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NEWSLETTERS & ALERTS
Failed Supervision of Outside Brokerage Accounts – FINRA Doesn't Sanction Firms
[Photo: 'Say No Evil, See No Evil, Hear No Evil', by Metal Gear / WikiMedia.com]
by Howard Haykin
IN CASE ONE ... a broker purchased and sold shares in 33 IPOs (over a 4-year period) in a personal brokerage account at Berthel, Fisher & Company, which was fully disclosed to his firm, Sterne Agee Financial Services.
IN CASE TWO ... a broker purchased and sold shares in 239 IPOs (over a 4.5-year period) in a personal brokerage account at Merrill Lynch, Pierce, Fenner & Smith, which was fully disclosed to only one of his two firms, Best Direct Securities or M Holdings Securities Management.
The relevant rules in these cases are rather straightforward, although employer member firms (as defined below) have some leeway (or discretion) as to how they choose (if at all) to monitor the personal trading activity of associated persons in outside brokerage accounts (i.e., held at executing member firms).
FINRA Rule 3210. Accounts at Other Broker-Dealers and Financial Institutions.
► No person associated with a member ("employer member") shall, without the prior written consent of the member, open or otherwise establish at a member other than the employer member ("executing member"), or at any other financial institution, any account in which securities transactions can be effected and in which the associated person has a beneficial interest.
► Any associated person, prior to opening or otherwise establishing an account subject to this Rule, shall notify in writing the executing member, or other financial institution, of his or her association with the employer member.
► An executing member shall, upon written request by an employer member, transmit duplicate copies of confirmations and statements, or the transactional data contained therein, with respect to an account subject to this Rule.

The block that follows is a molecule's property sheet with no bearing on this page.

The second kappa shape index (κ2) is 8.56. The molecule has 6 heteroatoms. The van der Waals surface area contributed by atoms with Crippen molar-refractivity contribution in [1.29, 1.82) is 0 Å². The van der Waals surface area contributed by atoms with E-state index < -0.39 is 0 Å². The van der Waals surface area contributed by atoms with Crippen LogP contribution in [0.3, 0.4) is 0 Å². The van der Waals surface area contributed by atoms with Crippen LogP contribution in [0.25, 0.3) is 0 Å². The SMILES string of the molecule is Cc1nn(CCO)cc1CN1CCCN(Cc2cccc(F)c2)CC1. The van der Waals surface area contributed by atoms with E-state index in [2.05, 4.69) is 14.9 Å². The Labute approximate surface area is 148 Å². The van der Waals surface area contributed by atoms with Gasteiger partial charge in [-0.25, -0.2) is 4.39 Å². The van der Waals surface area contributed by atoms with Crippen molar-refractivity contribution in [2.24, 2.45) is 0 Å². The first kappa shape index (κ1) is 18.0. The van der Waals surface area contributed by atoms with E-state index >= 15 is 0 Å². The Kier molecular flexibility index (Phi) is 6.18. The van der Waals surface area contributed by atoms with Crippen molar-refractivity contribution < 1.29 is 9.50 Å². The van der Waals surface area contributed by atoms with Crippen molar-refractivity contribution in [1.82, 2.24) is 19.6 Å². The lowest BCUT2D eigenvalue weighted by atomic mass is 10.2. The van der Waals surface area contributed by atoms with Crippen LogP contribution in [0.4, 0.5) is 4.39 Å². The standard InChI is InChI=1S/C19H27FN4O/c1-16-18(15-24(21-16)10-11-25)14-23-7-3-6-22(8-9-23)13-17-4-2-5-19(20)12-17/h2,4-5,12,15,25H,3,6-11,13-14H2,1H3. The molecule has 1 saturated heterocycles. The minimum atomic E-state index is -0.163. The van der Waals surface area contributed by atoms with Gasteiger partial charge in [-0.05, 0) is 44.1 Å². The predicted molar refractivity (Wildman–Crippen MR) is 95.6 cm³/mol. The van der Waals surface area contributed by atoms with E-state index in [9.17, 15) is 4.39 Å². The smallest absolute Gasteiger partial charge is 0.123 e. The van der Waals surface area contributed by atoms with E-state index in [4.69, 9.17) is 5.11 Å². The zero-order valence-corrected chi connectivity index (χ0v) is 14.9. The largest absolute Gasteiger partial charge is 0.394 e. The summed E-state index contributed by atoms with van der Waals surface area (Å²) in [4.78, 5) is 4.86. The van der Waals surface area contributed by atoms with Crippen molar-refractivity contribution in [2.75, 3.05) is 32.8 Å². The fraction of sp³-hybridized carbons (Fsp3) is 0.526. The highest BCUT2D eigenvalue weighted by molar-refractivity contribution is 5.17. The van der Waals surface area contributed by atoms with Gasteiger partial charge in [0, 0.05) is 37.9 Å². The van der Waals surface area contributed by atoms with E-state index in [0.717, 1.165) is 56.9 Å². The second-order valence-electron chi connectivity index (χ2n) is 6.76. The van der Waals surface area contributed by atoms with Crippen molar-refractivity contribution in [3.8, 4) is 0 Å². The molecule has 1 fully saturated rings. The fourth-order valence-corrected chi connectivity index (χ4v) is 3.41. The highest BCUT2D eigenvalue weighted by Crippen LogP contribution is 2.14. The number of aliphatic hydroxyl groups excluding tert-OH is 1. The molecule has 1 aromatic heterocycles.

FINRA Rule 5130, Restrictions on the Purchase and Sale of Initial Equity Public Offerings.
► In relevant part, prohibits a person associated with a member from purchasing a new issue in any account in which such person associated with a member has a beneficial interest.
FINANCIALISH TAKE AWAYS. We know that two brokers were sanctioned for their violative conduct, but there's no evidence that any broker-dealers - employer members or executing members - were sanctioned for their failure to prevent, detect or act upon the purchase of IPO shares by these restricted persons. [Note: This conclusion is based on my review of each broker-dealer's CRD records - though I did not review the 534 regulatory disclosures in Merrill Lynch's CRD files].
Why did the employer members (Sterne Agee and Best Direct or M Holdings Securities) not detect the numerous purchases of IPO shares by their associated persons - presuming that they requested duplicate confirms and statements from the executing member firms? Based on my experience, any halfway attentive review of brokerage statements would disclose such purchases.
And what about the executing members (Berthel Fisher and Merrill Lynch)? Were they not aware that they held accounts belonging to employees of other broker-dealers - i.e., restricted persons? Unfortunately, FINRA offers no information to support an answer to that question.
If supervision and viable internal control procedures at broker-dealers are cited by FINRA as the industry's "first line of defense" against violative conduct - such as participation in IPOs by restricted persons - then why has FINRA seemingly taken a pass on sanctioning its member firms for their lapses or failures to supervise?
FINRA360 will succeed in addressing many of the holes in the regulators' practices and policies, but FINRA's efforts will be judged in large part by how consistent the regulator can address its efforts.